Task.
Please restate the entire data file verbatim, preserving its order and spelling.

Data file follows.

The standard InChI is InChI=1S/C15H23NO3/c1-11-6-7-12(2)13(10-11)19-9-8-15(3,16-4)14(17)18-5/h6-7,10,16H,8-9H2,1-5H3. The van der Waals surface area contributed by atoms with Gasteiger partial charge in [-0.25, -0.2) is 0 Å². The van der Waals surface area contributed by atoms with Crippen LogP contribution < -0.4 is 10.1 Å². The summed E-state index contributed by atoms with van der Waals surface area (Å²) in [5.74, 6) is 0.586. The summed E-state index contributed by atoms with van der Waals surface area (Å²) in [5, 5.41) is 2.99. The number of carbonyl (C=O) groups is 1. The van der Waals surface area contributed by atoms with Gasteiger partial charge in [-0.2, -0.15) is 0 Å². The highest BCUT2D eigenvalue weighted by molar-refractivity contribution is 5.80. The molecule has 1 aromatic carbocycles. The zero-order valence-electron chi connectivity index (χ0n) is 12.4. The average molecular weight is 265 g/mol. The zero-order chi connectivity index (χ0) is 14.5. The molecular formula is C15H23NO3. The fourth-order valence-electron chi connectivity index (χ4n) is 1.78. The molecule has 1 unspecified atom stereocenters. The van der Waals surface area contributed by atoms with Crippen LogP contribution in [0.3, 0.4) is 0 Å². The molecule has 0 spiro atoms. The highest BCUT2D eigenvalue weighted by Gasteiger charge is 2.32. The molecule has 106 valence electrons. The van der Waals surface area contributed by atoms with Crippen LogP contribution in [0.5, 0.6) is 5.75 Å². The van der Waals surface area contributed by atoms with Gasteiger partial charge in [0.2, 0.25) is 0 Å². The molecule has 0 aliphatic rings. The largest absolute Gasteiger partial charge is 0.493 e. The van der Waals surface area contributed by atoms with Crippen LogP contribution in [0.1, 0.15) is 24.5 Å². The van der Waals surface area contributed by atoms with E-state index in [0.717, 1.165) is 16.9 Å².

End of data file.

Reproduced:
The standard InChI is InChI=1S/C15H23NO3/c1-11-6-7-12(2)13(10-11)19-9-8-15(3,16-4)14(17)18-5/h6-7,10,16H,8-9H2,1-5H3. The van der Waals surface area contributed by atoms with Gasteiger partial charge in [-0.25, -0.2) is 0 Å². The van der Waals surface area contributed by atoms with Crippen LogP contribution < -0.4 is 10.1 Å². The summed E-state index contributed by atoms with van der Waals surface area (Å²) in [5.74, 6) is 0.586. The summed E-state index contributed by atoms with van der Waals surface area (Å²) in [5, 5.41) is 2.99. The number of carbonyl (C=O) groups is 1. The van der Waals surface area contributed by atoms with Gasteiger partial charge in [-0.2, -0.15) is 0 Å². The highest BCUT2D eigenvalue weighted by molar-refractivity contribution is 5.80. The molecule has 1 aromatic carbocycles. The zero-order valence-electron chi connectivity index (χ0n) is 12.4. The average molecular weight is 265 g/mol. The zero-order chi connectivity index (χ0) is 14.5. The molecular formula is C15H23NO3. The fourth-order valence-electron chi connectivity index (χ4n) is 1.78. The molecule has 1 unspecified atom stereocenters. The van der Waals surface area contributed by atoms with Crippen LogP contribution in [0.3, 0.4) is 0 Å². The molecule has 0 spiro atoms. The highest BCUT2D eigenvalue weighted by Gasteiger charge is 2.32. The molecule has 106 valence electrons. The van der Waals surface area contributed by atoms with Crippen LogP contribution in [0.5, 0.6) is 5.75 Å². The van der Waals surface area contributed by atoms with Gasteiger partial charge in [0.2, 0.25) is 0 Å². The molecule has 0 aliphatic rings. The largest absolute Gasteiger partial charge is 0.493 e. The van der Waals surface area contributed by atoms with Crippen LogP contribution in [0.1, 0.15) is 24.5 Å². The van der Waals surface area contributed by atoms with E-state index in [0.717, 1.165) is 16.9 Å².